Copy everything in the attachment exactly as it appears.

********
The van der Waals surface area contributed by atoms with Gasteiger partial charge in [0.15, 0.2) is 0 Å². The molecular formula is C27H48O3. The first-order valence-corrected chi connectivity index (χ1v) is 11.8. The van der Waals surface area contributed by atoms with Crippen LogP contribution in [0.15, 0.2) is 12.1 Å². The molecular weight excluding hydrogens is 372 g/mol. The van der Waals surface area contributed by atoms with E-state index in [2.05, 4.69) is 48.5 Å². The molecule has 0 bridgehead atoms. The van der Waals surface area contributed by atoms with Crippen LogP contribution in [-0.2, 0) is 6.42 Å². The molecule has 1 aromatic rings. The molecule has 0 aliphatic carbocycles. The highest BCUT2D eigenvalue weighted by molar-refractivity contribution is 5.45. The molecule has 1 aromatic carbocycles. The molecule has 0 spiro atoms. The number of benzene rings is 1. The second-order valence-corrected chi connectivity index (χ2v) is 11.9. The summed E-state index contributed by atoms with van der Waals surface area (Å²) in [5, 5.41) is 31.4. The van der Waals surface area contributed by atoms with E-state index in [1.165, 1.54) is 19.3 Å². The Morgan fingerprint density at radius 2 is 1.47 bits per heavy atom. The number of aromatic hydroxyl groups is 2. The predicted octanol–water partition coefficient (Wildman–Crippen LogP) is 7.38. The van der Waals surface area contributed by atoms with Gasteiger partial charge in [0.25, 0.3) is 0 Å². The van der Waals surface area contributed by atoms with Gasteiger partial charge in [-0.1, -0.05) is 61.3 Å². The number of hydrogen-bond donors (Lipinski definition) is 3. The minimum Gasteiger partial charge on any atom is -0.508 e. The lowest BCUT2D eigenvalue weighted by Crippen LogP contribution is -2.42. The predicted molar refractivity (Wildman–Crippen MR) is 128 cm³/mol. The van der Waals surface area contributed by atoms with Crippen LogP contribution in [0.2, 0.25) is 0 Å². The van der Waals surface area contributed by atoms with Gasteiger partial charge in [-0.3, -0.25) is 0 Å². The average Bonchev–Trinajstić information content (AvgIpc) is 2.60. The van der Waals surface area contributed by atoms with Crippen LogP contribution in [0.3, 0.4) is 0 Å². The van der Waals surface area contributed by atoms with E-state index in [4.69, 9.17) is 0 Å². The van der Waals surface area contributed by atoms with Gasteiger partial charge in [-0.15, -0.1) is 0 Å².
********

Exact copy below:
The van der Waals surface area contributed by atoms with Gasteiger partial charge in [0.15, 0.2) is 0 Å². The molecular formula is C27H48O3. The first-order valence-corrected chi connectivity index (χ1v) is 11.8. The van der Waals surface area contributed by atoms with Crippen LogP contribution in [0.15, 0.2) is 12.1 Å². The molecular weight excluding hydrogens is 372 g/mol. The van der Waals surface area contributed by atoms with E-state index in [2.05, 4.69) is 48.5 Å². The molecule has 0 bridgehead atoms. The van der Waals surface area contributed by atoms with Crippen LogP contribution in [-0.2, 0) is 6.42 Å². The molecule has 1 aromatic rings. The molecule has 0 aliphatic carbocycles. The highest BCUT2D eigenvalue weighted by molar-refractivity contribution is 5.45. The molecule has 1 aromatic carbocycles. The molecule has 0 spiro atoms. The number of benzene rings is 1. The second-order valence-corrected chi connectivity index (χ2v) is 11.9. The summed E-state index contributed by atoms with van der Waals surface area (Å²) in [5, 5.41) is 31.4. The van der Waals surface area contributed by atoms with E-state index in [1.165, 1.54) is 19.3 Å². The Morgan fingerprint density at radius 2 is 1.47 bits per heavy atom. The number of aromatic hydroxyl groups is 2. The predicted octanol–water partition coefficient (Wildman–Crippen LogP) is 7.38. The van der Waals surface area contributed by atoms with Gasteiger partial charge in [0.25, 0.3) is 0 Å². The van der Waals surface area contributed by atoms with Gasteiger partial charge in [-0.1, -0.05) is 61.3 Å². The number of hydrogen-bond donors (Lipinski definition) is 3. The minimum Gasteiger partial charge on any atom is -0.508 e. The lowest BCUT2D eigenvalue weighted by Crippen LogP contribution is -2.42. The predicted molar refractivity (Wildman–Crippen MR) is 128 cm³/mol. The van der Waals surface area contributed by atoms with Crippen LogP contribution in [0.2, 0.25) is 0 Å². The van der Waals surface area contributed by atoms with Gasteiger partial charge in [-0.3, -0.25) is 0 Å². The average Bonchev–Trinajstić information content (AvgIpc) is 2.60. The van der Waals surface area contributed by atoms with Crippen LogP contribution in [0.3, 0.4) is 0 Å². The van der Waals surface area contributed by atoms with E-state index in [4.69, 9.17) is 0 Å². The van der Waals surface area contributed by atoms with Gasteiger partial charge in [-0.15, -0.1) is 0 Å².